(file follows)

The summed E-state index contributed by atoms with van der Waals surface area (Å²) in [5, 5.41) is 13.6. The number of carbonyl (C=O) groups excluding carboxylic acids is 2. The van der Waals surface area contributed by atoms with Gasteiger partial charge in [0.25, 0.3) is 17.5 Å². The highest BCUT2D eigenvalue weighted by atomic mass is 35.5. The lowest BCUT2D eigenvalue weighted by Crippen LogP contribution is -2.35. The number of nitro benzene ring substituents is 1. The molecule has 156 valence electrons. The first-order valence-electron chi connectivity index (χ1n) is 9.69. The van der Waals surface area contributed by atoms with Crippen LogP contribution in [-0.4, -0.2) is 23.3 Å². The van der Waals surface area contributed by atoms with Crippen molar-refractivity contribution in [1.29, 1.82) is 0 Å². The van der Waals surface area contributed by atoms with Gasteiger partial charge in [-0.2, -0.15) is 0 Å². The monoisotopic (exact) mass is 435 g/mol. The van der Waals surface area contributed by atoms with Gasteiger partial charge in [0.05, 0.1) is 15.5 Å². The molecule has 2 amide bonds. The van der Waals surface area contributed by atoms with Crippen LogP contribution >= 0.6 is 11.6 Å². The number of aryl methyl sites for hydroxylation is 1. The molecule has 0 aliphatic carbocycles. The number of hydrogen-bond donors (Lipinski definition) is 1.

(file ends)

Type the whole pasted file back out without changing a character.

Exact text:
The summed E-state index contributed by atoms with van der Waals surface area (Å²) in [5, 5.41) is 13.6. The number of carbonyl (C=O) groups excluding carboxylic acids is 2. The van der Waals surface area contributed by atoms with Gasteiger partial charge in [0.25, 0.3) is 17.5 Å². The highest BCUT2D eigenvalue weighted by atomic mass is 35.5. The lowest BCUT2D eigenvalue weighted by Crippen LogP contribution is -2.35. The number of nitro benzene ring substituents is 1. The molecule has 156 valence electrons. The first-order valence-electron chi connectivity index (χ1n) is 9.69. The van der Waals surface area contributed by atoms with Crippen LogP contribution in [-0.4, -0.2) is 23.3 Å². The van der Waals surface area contributed by atoms with Crippen molar-refractivity contribution in [1.29, 1.82) is 0 Å². The van der Waals surface area contributed by atoms with Gasteiger partial charge in [-0.2, -0.15) is 0 Å². The monoisotopic (exact) mass is 435 g/mol. The van der Waals surface area contributed by atoms with Gasteiger partial charge in [0.05, 0.1) is 15.5 Å². The molecule has 2 amide bonds. The van der Waals surface area contributed by atoms with Crippen LogP contribution >= 0.6 is 11.6 Å². The number of aryl methyl sites for hydroxylation is 1. The molecule has 0 aliphatic carbocycles. The number of hydrogen-bond donors (Lipinski definition) is 1.